The ASIC cells in the array 46 of subelements S may be integrally formed in the substrate upon which the cMUT cells are constructed, but as illustrated herein can also be in a different substrate adjacent the substrate on which the acoustical subelements 32 are formed. Specifically, the ASIC cells may be fabricated on a plurality of adjoining ASICs 88 which are positioned along a plane in which the acoustical subelements 32 are positioned.
In the ultrasound imaging system 51 there may be multiple ASICs 88 formed in ASIC rows and ASIC columns with each ASIC 88 providing an array 90 of the ASIC cells 92. Each ASIC array 90 may comprise a very large number of ASIC cells 92 arranged in perhaps hundreds or an even larger number of such cell rows CR and cell columns CC. Each ASIC cell 92 provides circuit support functions, such as illustrated in
The contact pads US effect connection between the circuitry in each cell 92 and the associated at least one acoustical subelement 32 to (i) carry a high voltage signal from a pulser circuit 44 to the acoustical subelement 32 during the transmit mode, and (ii) to carry an echo signal from the acoustical subelement 32 to the ASIC cell 92 during the receive mode.
The contact pads I/O provide a level of versatility and integration to reduce the size and weight of electronics in the probe unit 42. In prior designs of ultrasound probes having support circuitry provided on ASICs in the probe units, the ASICs have been partitioned into a cell block region containing an array of ASIC cells providing support circuitry dedicated to operation of acoustical subelements, and one or more I/O block regions allocated for transmission of signals and placement of protection circuitry. The I/O signals include power, timing and control and image data which are transmitted between support circuitry in the ASIC cells and electronics external to the probe unit, e.g., in the electronics unit 50. Typically, such allocated I/O regions have been positioned along the periphery of the ASICs. In such arrangements signals are communicated between the ASIC cells and the I/O regions through metallization levels in the ASIC. However, the area along peripheral ASICs which is consumed for these functions can disrupt continuous alignment between individual cells of the ASIC support circuitry and the transducer cells. In order to avoid such disruption in pitch among transducer cells, the circuitry may include one or more layers which perform redistribution functions to accommodate differences in pitch between the ASIC cells and associated transducer acoustic subelements. See U.S. Ser. No. 11/743,391, filed May 2, 2007, now incorporated herein by reference. In lieu of providing a separate region for I/O transmission on an ASIC that provides the support circuitry for the acoustical subelements, one embodiment of the invention integrates the I/O circuitry and I/O connections into the ASIC cells 92.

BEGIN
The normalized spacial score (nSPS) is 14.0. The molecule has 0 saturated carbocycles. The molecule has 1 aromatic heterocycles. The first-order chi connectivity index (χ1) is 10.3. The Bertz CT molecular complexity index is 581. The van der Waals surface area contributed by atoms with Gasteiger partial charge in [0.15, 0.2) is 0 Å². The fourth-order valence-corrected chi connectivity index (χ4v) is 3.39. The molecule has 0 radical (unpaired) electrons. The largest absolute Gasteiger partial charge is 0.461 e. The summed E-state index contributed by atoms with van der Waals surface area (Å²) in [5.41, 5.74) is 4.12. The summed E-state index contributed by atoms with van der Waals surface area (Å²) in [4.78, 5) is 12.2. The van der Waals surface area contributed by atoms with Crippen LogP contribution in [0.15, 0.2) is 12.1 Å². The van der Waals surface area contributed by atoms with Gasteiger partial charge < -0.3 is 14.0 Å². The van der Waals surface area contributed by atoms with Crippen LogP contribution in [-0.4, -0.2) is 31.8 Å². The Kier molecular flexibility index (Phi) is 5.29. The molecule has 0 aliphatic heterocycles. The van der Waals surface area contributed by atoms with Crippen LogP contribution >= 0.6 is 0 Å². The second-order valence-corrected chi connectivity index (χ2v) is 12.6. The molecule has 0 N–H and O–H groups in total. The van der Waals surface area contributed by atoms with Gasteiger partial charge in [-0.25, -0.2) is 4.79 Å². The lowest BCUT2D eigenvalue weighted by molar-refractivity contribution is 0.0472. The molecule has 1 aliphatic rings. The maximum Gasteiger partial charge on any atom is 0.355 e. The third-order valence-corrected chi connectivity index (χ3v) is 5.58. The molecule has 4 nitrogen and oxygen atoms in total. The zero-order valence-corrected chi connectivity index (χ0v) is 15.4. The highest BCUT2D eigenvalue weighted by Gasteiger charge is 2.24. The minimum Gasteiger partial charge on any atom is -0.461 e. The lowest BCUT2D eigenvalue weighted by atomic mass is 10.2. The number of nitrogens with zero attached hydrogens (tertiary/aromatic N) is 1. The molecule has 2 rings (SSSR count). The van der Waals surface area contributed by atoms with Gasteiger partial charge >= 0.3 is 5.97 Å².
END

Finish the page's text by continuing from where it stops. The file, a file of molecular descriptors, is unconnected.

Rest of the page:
Multiple ones of the ASICs 88 may be formed in rows and columns to form a larger array 90 of ASIC cells 92 wherein rows in adjoining ASICs are aligned to form larger rows extending among the ASICs and columns in adjoining ASICs are aligned to form larger columns extending among the ASICs. The channel lines 28 can extend along the larger rows from ASIC to ASIC with flex circuitry.
When positioning I/O circuitry and associated contact pads I/O within the array 90 there is also a need to integrate the Electrostatic Discharge (ESD) protection circuitry within the array. However, such placement of the ESD protection circuitry should not consume active area needed for circuit functions such as those shown in
The grouped cell 96 includes numerous blocks Bi of circuitry including a digital block B1, and analog block B2 and a high voltage block B3 of pulser circuits 44. Circuit block B4 is representative of a layout feature wherein circuitry of a similar type, e.g., all high voltage PMOS devices, is consolidated in one area of the grouped cell 96. Forming such common regions or blocks can minimize routing and noise isolation for relatively sensitive low voltage analog circuitry in the block B2. This consolidation can effect greater area efficiency for a given level of signal isolation. In addition, ESD protection circuitry 110 is formed in the grouped cell 96 to protect circuitry associated with the signal line connected into the grouped cell through the contact pad I/O.